He defended the cause of the poor and needy,
and so all went well.
Is that not what it means to know me?"
declares the LORD.
Have you ever had a verse that just keeps coming back to you and coming back to you and coming back to you?
Jeremiah 22:16 has been one of those for me.
With the recent unrest between Israel and Gaza, I find myself pulled more and more to the books of Jeremiah, Haggai and Zechariah. They are books full of prophecy, strong imagery, warnings and consequences. The book of Jeremiah recounts the rise and fall of both great and terrible kings and Haggai and Zachariah record Israel's struggle to return home after exile to Babylon.
I just keep turning to the pages of these tomes.
And somehow, I continue to find myself reading again and again the above passage in Jeremiah.
They are words to the son of Josiah, a man named Shallum, also called Jehoahaz. Josiah had been a powerful king over Judah and had brought reform and faith back to his people. Shallum decided to turn his back on his father's legacy, disregarding the compassion and faithfulness by which his father ruled. Within three months, Shallum had lost the throne of Judah to an Egyptian Pharoah and was led into captivity. He was the first king of Judah to die in exile. And the words above were spoken to him by Jeremiah, a prophet of the Lord.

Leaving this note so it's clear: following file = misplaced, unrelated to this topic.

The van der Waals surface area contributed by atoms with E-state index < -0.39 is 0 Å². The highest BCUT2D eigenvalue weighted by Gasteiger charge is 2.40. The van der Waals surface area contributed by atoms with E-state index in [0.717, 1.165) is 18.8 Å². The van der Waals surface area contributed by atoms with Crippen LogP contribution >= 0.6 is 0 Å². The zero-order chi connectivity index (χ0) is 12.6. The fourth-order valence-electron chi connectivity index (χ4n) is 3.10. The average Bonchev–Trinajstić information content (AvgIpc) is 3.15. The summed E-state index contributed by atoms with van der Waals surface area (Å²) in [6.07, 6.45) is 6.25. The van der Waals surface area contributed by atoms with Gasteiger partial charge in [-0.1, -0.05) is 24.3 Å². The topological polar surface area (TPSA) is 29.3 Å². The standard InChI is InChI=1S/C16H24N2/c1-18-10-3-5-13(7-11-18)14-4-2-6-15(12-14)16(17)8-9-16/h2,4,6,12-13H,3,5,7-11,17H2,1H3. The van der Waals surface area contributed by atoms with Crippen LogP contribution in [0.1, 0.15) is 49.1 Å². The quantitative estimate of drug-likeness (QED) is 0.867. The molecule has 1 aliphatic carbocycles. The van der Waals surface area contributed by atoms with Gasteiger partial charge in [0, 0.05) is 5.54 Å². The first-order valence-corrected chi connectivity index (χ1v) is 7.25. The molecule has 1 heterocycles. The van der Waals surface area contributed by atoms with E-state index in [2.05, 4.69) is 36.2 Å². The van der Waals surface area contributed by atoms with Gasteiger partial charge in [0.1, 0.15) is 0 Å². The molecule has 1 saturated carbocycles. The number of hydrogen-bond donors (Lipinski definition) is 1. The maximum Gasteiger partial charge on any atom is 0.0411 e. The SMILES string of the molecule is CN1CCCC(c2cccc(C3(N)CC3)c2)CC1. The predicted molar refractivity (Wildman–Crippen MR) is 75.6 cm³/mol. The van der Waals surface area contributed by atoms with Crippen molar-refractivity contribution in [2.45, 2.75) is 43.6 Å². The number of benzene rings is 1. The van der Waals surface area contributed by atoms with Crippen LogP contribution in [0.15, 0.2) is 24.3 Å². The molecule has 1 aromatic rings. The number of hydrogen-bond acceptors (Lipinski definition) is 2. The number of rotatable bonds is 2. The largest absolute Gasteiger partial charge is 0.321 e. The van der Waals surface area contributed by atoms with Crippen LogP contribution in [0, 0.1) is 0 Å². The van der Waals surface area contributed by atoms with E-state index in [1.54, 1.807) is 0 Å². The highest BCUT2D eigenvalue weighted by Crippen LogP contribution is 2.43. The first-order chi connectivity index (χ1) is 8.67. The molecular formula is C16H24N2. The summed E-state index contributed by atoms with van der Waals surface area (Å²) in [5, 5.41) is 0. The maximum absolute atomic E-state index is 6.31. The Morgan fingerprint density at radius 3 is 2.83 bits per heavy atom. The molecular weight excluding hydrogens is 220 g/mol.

What strikes me is this is not a tongue lashing by Jeremiah telling Shallum his governance was faulty, his spending extreme, his military preparedness vulnerable, his behaviors too provocative. What is said is that his father Josiah knew how to defend the cause of the poor and needy and by this marker showed that he knew the Lord. Shallum does not uphold these causes and therefore proves that he does not follow the Lord.
It is by what Josiah did for the least of these that marks him as a man of God. It is the neglect toward the poor and needy by his son that marks Shallum as one who does not follow God.
And Shallum ultimately pays the price for that oversight.
As a youngster, I thought that my faith was all about the things I didn't do. I thought that my avoidance of certain 'secular' behaviors would mark my identity as a good church-going little girl.
But it falls a little flat, doesn't it, when the sum of your life's light, when the definition of all that guides you, is only known by those around you as what you won't do.
If the only way people know that I follow Jesus is because I don't ________________ (fill in the blank), then where does that leave us? If the only way the world has of understanding my walk is through what I avoid, then how does that show a life of transformation and journey and growth?
What I want people to know is that I know the Lord.
And how He defines my knowing Him is pretty simple.
It's how He identified Josiah as a child of His.
It's how He knew Shallum was not.
It's in what we do do. It's in defending the cause of the poor and needy. It's in walking in love. It's in visiting the sick, giving a cup of water, going the extra mile.
It's about what we do. Not just about what we avoid.
It's about love in action.